Since March of 2020, over 2,000 coronavirus-related liability cases have been filed across the nation. Businesses are being wrongly penalized for allegedly spreading COVID-19 to customers, despite following state and federal pandemic guidelines. These lawsuits have real implications, and multiple Californian restaurants are facing threats of claims already as a result of unfounded civil liability litigation. Current rulings indicate that businesses must prove that the plaintiff did not contract COVID-19 on their property – a task that is virtually impossible.

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There was a bill introduced to the United States Senate in 2020 ensuring business protection from unnecessary pandemic-related civil litigation, which Mitch McConnell and others in the last Congress strongly supported, but it never made it to the floor for a vote as part of the CARES Acts last year. No similar bills have been introduced by Congress this year.

Government Relations & Regulatory attorney  Alexis Glascock is of counsel at Fennemore.

Fortunately, State Senator Vince Leach introduced a bill – SB1377: Civil Liability; Public Health Pandemic – in the Arizona State Legislature to protect Arizona businesses from COVID-19 liability cases. The bill precludes liability for damages related to COVID-19 claims, during a public health pandemic declared by the Governor. The protections include a person or provider who acts in good faith to protect a customer, student, tenant, volunteer, patient, guest or neighbor, or the public, from the public health pandemic for injury, death or loss to a person or property from a claim that the person or provider did not protect the person making the claim from the effects of the pandemic. To achieve this goal, the bill raises the standard of proof from that of a reasonable person to clear and convincing evidence that the person or provider failed to act and the failure to act was the result of the person or provider’s willful misconduct or gross negligence. The bill also establishes a presumption that the person or provider acted in good faith if they adopted and implemented reasonable policies related to the pandemic. This is a very high burden of proof and is intended to reduce claims by attorneys, who understand that the probability of succeeding on the claim is much lower. The legislation must take this approach rather than eliminate these claims completely because the Arizona Constitution, Article 18, Section 6, prohibits the Legislature from preventing a citizen from bringing a cause of action against another citizen or entity. In order to withstand claims by attorneys bringing these types of suits, that the bill violates the State’s constitution, this is the only viable approach.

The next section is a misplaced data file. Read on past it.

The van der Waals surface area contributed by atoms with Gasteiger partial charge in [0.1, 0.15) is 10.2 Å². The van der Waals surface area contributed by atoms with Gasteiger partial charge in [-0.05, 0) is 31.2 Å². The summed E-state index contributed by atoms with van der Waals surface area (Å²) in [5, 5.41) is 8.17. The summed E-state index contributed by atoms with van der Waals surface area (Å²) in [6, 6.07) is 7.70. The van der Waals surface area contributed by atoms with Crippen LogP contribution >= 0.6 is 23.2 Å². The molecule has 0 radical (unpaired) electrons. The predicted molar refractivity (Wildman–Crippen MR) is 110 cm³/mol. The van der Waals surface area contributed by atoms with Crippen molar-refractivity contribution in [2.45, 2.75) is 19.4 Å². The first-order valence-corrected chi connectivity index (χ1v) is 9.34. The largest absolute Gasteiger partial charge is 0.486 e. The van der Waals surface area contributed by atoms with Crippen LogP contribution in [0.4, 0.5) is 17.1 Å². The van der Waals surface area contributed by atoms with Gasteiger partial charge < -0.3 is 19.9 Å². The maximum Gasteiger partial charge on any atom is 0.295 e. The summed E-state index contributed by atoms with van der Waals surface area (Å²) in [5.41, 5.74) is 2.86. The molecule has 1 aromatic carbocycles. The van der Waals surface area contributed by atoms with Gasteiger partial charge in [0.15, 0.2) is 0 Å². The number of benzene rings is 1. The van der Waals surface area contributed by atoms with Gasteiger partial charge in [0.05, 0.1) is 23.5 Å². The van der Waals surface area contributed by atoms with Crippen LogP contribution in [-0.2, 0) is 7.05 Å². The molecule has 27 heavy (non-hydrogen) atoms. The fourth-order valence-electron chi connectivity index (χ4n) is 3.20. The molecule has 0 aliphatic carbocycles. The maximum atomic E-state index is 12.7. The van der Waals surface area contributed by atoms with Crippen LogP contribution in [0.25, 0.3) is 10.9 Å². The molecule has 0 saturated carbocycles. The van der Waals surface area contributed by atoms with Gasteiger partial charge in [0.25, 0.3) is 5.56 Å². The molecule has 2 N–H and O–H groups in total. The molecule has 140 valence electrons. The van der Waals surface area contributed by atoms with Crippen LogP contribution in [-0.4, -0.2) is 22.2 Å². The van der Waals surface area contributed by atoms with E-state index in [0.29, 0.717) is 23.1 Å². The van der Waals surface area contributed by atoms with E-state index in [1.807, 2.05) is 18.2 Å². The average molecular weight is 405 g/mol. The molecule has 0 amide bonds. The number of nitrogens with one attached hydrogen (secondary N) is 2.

The pandemic civil liability bill would prevent excessive litigation and allow businesses and other entities to continue to operate with a much lower risk of litigation against them. Additionally, it will allow entities who receive a demand letter from attorneys seeking a fast settlement, to make the decision not to quickly settle to avoid the threat of expensive litigation knowing that the attorney is less likely to actually file a suit against them. The bill states that businesses that act in good faith to protect a person or the public cannot be penalized for alleged viral transmission.

The bill has a hearing in the House Committee of the Whole today. If it passes this vote, it then proceeds to a Third Read vote. If it passes it will then go to the Governor for his signature.

To read a Senate factsheet on the COVID-19 liability bill, please click here.


Government Relations & Regulatory attorney  Alexis Glascock is of counsel at Fennemore.